Der letzte Grund für die Änderung unserer Reisepläne war jedoch ein ganz anderer, aber keineswegs unwichtiger: wir wollten endlich tauchen! Die letzten Tage, durch Erkältung - zugezogen in besagter frostklimatisierten Hotellobby - und ungewohnte Umstellungschwierigkeiten unseres Metabolismus weitgehend in Hotelzimmern verbracht, verstärkten das ohnehin schon vorhandene Gefühl, dass uns das Wasser fehlt und wir endlich den Kopf hineinstecken wollen. Dies führte auch dazu, dass wir einen spontanen Abstecher nach Koh Tao beschlossen haben. Und würde nicht bald auch der Leser zu Recht fragen, warum wir unsere Seite "Greenwaterdivers" und nicht "Overlandtravellers" genannt haben?

Nun sind wir also hier in Bangkok. Wir durchschreiten das imposante neue Gebäude des Suvarnabhumi Airport. Alles ist weitläufig und entspannt. Nach wenigen Minuten sind wir erfolgreich immigriert. Aus dem Untergeschoss fährt der Airport-Express in 16 Minuten in die Stadtmitte. Eine weitere Station mit der MRT-Bahn, dann steigen wir fast direkt bei unserem Hotel aus. Wir wollen uns kurz orientieren, da spricht uns eine junge Dame an und fragt wo wir hinwollen. Sie zeigt uns den Weg und begleitet uns ein Stück. Wir gehen die Treppen hinunter zur Strasse - es ist geschäftig, viele Autos und Tuktuks fahren vorbei, aber niemand hupt. Wir entdecken auf den 300 Metern zum Hotel bereits dutzende einladende Food-Stalls, die in den nächsten Tagen systematisch ausprobiert werden wollen. Wir erinnern uns an unser erstes Mal in Bangkok - wir waren geradezu erschlagen von der Geschäftigkeit, dem Verkehr, dem Leben auf der Straße. Jetzt, nach Delhi, Agra, Jaipur und Kolkata kommt es uns vor wie eine Insel der Ruhe. Selbst die Kao San Road, in der wir später in Bier nehmen, kommt uns fast vor wie ein langer, ruhiger Fluss.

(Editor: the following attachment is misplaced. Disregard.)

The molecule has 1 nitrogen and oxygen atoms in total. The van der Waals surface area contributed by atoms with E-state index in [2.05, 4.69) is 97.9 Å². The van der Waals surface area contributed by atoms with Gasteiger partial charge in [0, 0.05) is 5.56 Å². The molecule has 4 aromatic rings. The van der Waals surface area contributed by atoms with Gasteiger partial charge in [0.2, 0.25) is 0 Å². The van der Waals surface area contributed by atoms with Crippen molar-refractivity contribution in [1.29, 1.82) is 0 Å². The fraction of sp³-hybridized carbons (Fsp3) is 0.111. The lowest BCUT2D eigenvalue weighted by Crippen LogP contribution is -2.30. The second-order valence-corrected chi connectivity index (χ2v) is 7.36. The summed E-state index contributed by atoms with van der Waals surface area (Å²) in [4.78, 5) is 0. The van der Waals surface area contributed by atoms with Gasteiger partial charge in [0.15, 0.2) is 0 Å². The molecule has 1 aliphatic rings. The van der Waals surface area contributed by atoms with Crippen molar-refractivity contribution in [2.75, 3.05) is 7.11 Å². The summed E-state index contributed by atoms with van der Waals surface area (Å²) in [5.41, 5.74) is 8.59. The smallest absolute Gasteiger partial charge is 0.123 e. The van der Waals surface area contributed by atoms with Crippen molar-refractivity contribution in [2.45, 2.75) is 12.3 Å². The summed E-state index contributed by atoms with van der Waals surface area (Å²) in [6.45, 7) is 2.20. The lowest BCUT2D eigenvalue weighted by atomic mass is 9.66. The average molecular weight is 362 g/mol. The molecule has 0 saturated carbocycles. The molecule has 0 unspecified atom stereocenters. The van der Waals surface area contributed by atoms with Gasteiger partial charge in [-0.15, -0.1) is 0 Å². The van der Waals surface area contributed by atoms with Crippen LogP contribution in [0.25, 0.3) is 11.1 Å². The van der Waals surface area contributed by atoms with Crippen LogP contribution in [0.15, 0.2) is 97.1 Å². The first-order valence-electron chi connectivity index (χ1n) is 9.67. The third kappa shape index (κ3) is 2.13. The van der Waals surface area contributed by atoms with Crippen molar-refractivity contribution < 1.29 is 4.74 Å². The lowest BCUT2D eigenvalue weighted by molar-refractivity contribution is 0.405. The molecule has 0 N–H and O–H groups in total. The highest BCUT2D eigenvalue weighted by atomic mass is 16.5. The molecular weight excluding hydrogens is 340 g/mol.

Article: Helsinki Spa

Helsinki Airport: Enjoy your Time!

Usually, when doing a long distance flight, there is a good chance that there is no direct connection. While in most cases this means burning time (and often money) senselessly at some airport, Helsinki airport can offer a different experience.

Placed in the international part of the terminal, Finnair invites you to relax in their Airport Spa, and if you have to wait more than say 2 hours for your next flight, don't hesitate to take this offer.

The Spa offers some usual stuff, like whirlpool, relax area and various treatments. But it gets really cool when it comes to what Finland is, among others, famous for: Sauna.

You like turkish steam bath? You get it. Loving the original hot and dry finish sauna experience? Go ahead and enjoy. You ever wondered what a Stone Bath Sauna is like? Open the door and step in.

But our favorites were others. First off, the Brechelbath. This is a type of dry wood based sauna similar to original finish one, but not as hot. Additionally, the floor is covered with spruce branches. This gives the air a wonderful aroma, and your feet some pleasant stings.

Our second favorite was the Rasul. You have a private room for two - you better bring your partner or a good friend - which is basically a steam bath. You have a choice of various aromatic oils to get mixed with a paste to be put all over your body. The small room has two "thrones" facing each other, to sit comfortably and have a chat if you will. When the treatment begins, the room slowly fills up with herbs flavored steam, while only some star-like mini lights shine from the ceiling.